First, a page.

Sunrise at Campobello
What parents need to know
Parents Need to Know
Parents need to know that Sunrise at Campobello is a warmhearted film for older kids, teens, and adults about Franklin D. Roosevelt and his family during the years in which the future president struggled with the onset of a lifelong disability. Despite the seriousness of Roosevelt's illness, it's a positive story, almost two-and-a-half hours long, and focuses on character rather than incident. With many life-affirming messages, the movie is a vivid introduction to a man who is considered one of America's most important leaders. Set in the 1920s, smoking is continuous (pipe and cigarettes), and the only cast members of color are servants.
What's the story?
SUNRISE AT CAMPOBELLO is the story of President Franklin Delano Roosevelt (Ralph Bellamy), from the time he became disabled by polio to his comeback into mainstream politics, as he introduced candidate Al Smith to the Democratic convention of 1928. Franklin, a man of unquenchable vigor, was forced to reconsider his future when his legs became paralyzed. His friend and political advisor, Louis Howe (Hume Cronyn) tells him he has two choices: to become a "country squire" and write books, or to get up and get back into politics. His mother urges him not to overdo: "I don't want to see you hurt." He must learn patience. His compassion for others is deepened by his experience, as well. He tells his wife, Eleanor (Greer Garson) "I turned to my faith, Babs -- for strength to endure. I feel I have to go through the fire for some reason. Eleanor, it's a hard way to learn humility -- but I've learned it by crawling. I know what is meant -- you must learn to crawl before you can walk." Eleanor herself must learn, too. She has to overcome her shyness to become his eyes and ears, giving speeches and meeting people.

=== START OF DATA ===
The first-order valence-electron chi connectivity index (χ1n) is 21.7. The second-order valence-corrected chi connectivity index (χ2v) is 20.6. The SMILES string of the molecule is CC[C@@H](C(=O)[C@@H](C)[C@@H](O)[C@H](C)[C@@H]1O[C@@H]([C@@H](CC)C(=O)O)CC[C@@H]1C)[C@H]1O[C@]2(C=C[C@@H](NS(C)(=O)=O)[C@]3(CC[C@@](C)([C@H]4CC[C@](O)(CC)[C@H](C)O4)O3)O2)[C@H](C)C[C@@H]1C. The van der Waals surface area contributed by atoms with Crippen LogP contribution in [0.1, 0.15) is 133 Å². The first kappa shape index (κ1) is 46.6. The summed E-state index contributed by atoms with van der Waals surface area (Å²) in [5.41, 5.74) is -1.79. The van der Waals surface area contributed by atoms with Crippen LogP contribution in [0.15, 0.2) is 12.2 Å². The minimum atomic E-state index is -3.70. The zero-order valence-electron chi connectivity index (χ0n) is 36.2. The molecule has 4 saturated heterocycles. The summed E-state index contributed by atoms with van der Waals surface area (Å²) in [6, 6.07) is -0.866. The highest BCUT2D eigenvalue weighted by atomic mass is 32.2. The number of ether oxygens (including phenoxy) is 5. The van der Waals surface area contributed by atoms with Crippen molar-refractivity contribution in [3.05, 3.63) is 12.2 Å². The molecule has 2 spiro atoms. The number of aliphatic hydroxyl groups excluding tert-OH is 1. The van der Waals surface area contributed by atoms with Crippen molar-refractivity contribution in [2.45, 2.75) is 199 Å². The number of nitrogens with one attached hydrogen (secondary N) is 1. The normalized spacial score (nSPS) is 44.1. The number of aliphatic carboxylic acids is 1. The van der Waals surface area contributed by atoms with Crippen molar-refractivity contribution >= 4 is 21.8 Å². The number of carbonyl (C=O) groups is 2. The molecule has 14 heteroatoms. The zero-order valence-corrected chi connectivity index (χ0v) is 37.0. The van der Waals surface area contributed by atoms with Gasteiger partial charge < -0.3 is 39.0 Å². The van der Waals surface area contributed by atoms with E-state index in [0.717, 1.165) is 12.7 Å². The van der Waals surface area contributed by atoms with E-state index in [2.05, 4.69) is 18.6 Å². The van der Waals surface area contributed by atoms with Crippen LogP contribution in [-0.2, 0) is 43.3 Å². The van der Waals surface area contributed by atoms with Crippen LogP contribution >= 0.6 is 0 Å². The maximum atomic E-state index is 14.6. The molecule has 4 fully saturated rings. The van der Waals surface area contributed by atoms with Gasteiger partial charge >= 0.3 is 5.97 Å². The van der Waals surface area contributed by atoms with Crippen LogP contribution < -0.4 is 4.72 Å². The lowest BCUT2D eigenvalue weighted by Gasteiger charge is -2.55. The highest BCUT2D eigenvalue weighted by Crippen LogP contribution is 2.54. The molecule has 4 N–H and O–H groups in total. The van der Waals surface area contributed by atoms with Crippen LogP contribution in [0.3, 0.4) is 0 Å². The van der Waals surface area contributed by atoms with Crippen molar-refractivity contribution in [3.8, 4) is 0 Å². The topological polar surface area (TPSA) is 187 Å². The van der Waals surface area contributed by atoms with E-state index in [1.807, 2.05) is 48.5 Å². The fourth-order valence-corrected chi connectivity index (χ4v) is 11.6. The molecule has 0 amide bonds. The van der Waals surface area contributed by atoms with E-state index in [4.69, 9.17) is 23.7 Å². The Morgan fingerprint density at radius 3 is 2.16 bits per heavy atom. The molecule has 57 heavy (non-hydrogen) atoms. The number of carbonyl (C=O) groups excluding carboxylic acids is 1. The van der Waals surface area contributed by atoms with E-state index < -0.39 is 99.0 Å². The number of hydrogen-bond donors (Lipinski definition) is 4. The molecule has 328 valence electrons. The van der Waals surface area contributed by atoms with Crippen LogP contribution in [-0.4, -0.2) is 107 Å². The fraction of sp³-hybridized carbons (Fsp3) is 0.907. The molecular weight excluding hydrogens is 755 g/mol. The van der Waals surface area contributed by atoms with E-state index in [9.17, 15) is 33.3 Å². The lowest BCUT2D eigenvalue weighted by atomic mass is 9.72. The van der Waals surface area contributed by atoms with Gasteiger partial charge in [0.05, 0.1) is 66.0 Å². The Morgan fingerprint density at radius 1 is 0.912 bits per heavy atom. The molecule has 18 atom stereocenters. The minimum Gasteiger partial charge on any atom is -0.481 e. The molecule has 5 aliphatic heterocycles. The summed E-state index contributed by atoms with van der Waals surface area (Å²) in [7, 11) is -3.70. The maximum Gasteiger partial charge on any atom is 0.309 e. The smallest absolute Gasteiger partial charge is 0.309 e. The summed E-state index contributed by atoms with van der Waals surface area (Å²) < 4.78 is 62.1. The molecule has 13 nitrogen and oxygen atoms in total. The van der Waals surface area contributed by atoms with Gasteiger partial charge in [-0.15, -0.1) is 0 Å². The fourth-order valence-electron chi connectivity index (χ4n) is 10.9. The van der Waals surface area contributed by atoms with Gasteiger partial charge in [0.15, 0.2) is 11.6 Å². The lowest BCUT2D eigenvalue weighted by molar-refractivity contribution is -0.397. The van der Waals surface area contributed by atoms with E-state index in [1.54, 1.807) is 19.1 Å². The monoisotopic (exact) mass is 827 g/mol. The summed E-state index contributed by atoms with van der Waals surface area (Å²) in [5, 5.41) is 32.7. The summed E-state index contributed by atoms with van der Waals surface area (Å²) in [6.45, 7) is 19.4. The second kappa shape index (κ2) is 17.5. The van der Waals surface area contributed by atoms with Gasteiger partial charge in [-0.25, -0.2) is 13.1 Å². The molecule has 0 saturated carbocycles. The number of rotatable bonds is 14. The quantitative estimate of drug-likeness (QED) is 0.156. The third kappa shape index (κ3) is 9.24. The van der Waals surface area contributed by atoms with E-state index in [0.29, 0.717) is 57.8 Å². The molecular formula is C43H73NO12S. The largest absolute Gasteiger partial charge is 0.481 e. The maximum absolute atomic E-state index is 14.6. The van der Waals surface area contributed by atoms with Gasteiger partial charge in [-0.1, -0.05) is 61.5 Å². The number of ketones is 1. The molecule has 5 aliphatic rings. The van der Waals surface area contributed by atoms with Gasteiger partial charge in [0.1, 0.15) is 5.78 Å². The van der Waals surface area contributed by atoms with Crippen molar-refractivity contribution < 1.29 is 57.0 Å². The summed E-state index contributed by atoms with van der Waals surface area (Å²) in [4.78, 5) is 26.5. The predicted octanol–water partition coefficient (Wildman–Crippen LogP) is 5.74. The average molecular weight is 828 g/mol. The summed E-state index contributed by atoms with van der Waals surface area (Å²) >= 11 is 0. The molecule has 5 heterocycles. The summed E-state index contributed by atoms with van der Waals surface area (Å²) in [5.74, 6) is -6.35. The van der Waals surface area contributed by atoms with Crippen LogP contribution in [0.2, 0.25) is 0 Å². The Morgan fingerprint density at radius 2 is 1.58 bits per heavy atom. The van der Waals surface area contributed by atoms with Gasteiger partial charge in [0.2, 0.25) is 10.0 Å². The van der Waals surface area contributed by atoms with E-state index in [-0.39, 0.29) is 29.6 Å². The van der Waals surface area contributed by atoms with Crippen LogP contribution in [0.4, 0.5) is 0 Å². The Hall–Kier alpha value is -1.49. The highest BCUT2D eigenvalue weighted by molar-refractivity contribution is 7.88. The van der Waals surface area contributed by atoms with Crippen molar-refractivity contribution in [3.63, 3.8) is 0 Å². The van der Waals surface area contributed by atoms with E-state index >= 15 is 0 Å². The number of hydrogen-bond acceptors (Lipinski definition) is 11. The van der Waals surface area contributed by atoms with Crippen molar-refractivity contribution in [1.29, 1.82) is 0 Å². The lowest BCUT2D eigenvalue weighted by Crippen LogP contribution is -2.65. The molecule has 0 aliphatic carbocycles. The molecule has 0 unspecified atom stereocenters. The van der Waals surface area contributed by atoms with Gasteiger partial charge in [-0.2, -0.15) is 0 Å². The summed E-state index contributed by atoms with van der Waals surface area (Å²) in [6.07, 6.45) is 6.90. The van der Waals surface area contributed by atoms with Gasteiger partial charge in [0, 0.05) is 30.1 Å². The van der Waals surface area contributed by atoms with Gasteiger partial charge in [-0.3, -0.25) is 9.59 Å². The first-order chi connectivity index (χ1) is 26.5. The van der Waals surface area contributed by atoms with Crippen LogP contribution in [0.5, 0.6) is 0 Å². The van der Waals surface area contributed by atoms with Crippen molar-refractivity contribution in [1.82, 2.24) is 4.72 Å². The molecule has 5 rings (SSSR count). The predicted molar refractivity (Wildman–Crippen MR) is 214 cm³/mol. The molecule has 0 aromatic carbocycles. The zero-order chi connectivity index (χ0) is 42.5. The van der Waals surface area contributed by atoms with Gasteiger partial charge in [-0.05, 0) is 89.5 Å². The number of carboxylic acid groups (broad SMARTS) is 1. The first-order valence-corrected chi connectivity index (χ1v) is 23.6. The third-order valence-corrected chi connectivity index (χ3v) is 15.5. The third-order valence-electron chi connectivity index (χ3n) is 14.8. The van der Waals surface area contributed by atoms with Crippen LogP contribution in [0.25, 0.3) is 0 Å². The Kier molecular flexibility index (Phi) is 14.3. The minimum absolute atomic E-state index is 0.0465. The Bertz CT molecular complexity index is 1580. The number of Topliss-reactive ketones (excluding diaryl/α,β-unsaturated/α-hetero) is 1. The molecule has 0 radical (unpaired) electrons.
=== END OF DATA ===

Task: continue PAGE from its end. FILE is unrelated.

Is it any good?
SUNRISE AT CAMPOBELLO is an exceptional and inspiring story, all the more so because it's true. It also raises important questions about public service, what it means and how the public interest is best determined and best served. Franklin's mother tells him that those who are privileged owe a duty to the rest, but Franklin argues that this "noblesse oblige" notion of public service is "an excuse for indifference," and avoids the real issues of equality and opportunity. Eleanor says, "I have the naive view that you should pursue principles without calculating the consequences," and is advised dryly by Louis, "You're no politician."
Families can talk about...
Families can talk about what Mrs. Roosevelt means when she tells Franklin that "your stubbornness is not only your strength but your weakness."
What other stories of presidents' lives have you read or seen in movies? How does this film compare? Is it important to know about the lives of past national leaders?
Why was it so important that Roosevelt stand to give his speech? Would that be as important today? How did Franklin and Eleanor change as a result of his paralysis?